4 December 2008 Edition

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Call for all-Ireland VAT harmonisation

Arthur Morgan

Arthur Morgan

SINN FÉIN Economic Spokesperson’s Arthur Morgan TD and Mitchel McLaughlin MLA have made a joint call for the harmonisation of VAT across Ireland. Arthur Morgan said: “The Irish Government’s decision to increase VAT from 21% to 21.5% is a regressive measure likely to cost families up to €250 next year. This eats into the budgets of working families struggling to cope with the prospect of increased public service charges and other taxes such as the income levy.
“The increase will have an adverse effect on consumer spending hitting small-to-medium sized businesses hard. In recent weeks I have advocated a 2% reduction in VAT to boost the incomes of low and middle income earning families and enhance consumer spending.
“Border county businesses are facing a double hit following the government’s savage budget with the British Government’s decision to reduce the rate of VAT across a range of items to 15%.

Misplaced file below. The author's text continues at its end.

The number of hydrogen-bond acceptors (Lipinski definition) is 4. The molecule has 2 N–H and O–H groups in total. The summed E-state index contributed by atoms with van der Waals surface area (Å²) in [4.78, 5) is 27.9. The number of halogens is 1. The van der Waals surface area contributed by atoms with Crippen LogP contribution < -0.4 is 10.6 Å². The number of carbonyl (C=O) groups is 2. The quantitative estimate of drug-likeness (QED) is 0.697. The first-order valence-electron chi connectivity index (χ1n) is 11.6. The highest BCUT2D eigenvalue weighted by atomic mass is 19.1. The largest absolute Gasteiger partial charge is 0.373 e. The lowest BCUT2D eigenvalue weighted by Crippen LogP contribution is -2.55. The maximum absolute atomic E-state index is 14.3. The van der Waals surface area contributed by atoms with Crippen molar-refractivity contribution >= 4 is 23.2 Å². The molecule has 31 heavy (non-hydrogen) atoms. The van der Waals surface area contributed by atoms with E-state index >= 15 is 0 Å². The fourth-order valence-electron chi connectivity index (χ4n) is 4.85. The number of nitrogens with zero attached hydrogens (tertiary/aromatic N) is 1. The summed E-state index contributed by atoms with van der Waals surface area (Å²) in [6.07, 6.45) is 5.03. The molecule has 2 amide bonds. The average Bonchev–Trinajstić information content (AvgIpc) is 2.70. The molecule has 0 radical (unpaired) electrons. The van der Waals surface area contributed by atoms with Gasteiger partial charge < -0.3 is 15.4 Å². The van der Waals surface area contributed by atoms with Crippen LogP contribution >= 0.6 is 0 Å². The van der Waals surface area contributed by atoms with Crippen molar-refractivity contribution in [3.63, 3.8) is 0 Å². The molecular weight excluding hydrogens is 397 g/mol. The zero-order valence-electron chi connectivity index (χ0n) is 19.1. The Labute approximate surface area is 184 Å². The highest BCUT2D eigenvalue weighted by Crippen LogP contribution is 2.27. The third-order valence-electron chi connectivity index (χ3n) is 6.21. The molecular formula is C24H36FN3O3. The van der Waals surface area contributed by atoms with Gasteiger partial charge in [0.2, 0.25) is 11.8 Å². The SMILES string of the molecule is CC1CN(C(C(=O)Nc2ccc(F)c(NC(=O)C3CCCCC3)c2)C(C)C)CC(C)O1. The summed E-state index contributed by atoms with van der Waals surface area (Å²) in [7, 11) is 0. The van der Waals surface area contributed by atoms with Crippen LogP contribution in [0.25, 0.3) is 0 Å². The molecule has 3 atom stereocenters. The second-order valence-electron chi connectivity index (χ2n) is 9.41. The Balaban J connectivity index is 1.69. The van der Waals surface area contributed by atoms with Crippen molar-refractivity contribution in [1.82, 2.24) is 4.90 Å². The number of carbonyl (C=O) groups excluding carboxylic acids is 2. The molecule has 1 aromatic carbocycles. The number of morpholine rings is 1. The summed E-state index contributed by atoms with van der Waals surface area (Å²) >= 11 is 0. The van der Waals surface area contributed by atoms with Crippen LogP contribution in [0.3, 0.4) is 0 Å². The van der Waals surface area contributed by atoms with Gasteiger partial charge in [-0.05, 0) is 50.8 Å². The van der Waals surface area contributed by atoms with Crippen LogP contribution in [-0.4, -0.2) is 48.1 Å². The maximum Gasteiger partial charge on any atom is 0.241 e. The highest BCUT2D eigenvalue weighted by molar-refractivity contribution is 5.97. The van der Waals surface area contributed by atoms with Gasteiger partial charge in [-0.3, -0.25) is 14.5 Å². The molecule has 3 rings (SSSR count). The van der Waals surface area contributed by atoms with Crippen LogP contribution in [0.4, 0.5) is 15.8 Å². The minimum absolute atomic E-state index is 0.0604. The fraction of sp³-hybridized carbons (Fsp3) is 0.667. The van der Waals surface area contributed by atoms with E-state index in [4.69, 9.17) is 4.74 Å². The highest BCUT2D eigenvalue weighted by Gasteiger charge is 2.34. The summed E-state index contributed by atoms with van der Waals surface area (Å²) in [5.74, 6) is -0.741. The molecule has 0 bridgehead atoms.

“Sinn Féin’s longstanding demand for an all-Ireland economic framework, including the harmonisation of all taxes is now more relevant than ever. A first step towards the all-Ireland economy would be the harmonisation of VAT across the island.
“In the interim the Irish Government must examine different ways to support small retailers along the border counties in the run up to Christmas.”
Mitchel McLaughlin MLA added: “Whilst I have welcomed the reduction in VAT by the British Chancellor, I firmly believe that the economic success of this island is dependent on the development of the all-Ireland economy. It has never made sense for an island as small as Ireland to have two economies running in parallel thus in competition with each other.
“Today consumers and businesses in the Six Counties are benefiting from the British Government’s decision to reduce VAT, while those in the 26 are hit with a further increase. Tomorrow the shoe could be on the other foot if the Irish Government decided to reduce its VAT rate to levels below those decided by the British Chancellor of the Exchequer.”
He said that while we in the North must continue to seek sufficient fiscal autonomy to manage present economic realities, it is obvious that the future lies in an all Ireland economic agenda.

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